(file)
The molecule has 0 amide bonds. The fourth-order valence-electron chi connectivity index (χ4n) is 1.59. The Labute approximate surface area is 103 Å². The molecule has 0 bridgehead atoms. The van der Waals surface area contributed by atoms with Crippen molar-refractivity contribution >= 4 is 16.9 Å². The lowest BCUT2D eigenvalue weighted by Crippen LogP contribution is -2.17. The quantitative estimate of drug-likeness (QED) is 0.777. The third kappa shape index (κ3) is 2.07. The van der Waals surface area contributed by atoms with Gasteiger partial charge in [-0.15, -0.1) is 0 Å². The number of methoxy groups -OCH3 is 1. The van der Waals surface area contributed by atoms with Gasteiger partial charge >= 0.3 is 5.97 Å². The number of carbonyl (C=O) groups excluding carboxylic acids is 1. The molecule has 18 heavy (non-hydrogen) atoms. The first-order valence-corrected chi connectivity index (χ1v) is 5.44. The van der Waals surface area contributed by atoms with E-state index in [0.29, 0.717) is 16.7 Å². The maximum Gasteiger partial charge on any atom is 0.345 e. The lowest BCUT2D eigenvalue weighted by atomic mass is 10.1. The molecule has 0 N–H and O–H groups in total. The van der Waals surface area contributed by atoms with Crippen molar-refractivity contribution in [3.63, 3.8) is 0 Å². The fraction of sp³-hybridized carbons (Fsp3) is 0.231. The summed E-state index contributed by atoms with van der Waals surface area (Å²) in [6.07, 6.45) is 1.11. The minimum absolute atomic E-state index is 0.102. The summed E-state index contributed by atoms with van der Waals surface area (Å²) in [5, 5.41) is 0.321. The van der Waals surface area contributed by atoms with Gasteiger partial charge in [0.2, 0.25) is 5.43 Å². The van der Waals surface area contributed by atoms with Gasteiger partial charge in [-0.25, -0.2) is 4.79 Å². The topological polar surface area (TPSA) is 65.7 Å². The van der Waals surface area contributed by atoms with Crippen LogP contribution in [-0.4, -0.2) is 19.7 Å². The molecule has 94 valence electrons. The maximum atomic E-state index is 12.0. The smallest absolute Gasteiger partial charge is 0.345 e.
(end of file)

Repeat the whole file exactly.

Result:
The molecule has 0 amide bonds. The fourth-order valence-electron chi connectivity index (χ4n) is 1.59. The Labute approximate surface area is 103 Å². The molecule has 0 bridgehead atoms. The van der Waals surface area contributed by atoms with Crippen molar-refractivity contribution >= 4 is 16.9 Å². The lowest BCUT2D eigenvalue weighted by Crippen LogP contribution is -2.17. The quantitative estimate of drug-likeness (QED) is 0.777. The third kappa shape index (κ3) is 2.07. The van der Waals surface area contributed by atoms with Gasteiger partial charge in [-0.15, -0.1) is 0 Å². The number of methoxy groups -OCH3 is 1. The van der Waals surface area contributed by atoms with Gasteiger partial charge >= 0.3 is 5.97 Å². The number of carbonyl (C=O) groups excluding carboxylic acids is 1. The molecule has 18 heavy (non-hydrogen) atoms. The first-order valence-corrected chi connectivity index (χ1v) is 5.44. The van der Waals surface area contributed by atoms with E-state index in [0.29, 0.717) is 16.7 Å². The maximum Gasteiger partial charge on any atom is 0.345 e. The lowest BCUT2D eigenvalue weighted by atomic mass is 10.1. The molecule has 0 N–H and O–H groups in total. The van der Waals surface area contributed by atoms with Crippen molar-refractivity contribution in [3.63, 3.8) is 0 Å². The fraction of sp³-hybridized carbons (Fsp3) is 0.231. The summed E-state index contributed by atoms with van der Waals surface area (Å²) in [6.07, 6.45) is 1.11. The minimum absolute atomic E-state index is 0.102. The summed E-state index contributed by atoms with van der Waals surface area (Å²) in [5, 5.41) is 0.321. The van der Waals surface area contributed by atoms with Gasteiger partial charge in [0.2, 0.25) is 5.43 Å². The van der Waals surface area contributed by atoms with Gasteiger partial charge in [-0.25, -0.2) is 4.79 Å². The topological polar surface area (TPSA) is 65.7 Å². The van der Waals surface area contributed by atoms with Crippen LogP contribution in [-0.4, -0.2) is 19.7 Å². The molecule has 94 valence electrons. The maximum atomic E-state index is 12.0. The smallest absolute Gasteiger partial charge is 0.345 e.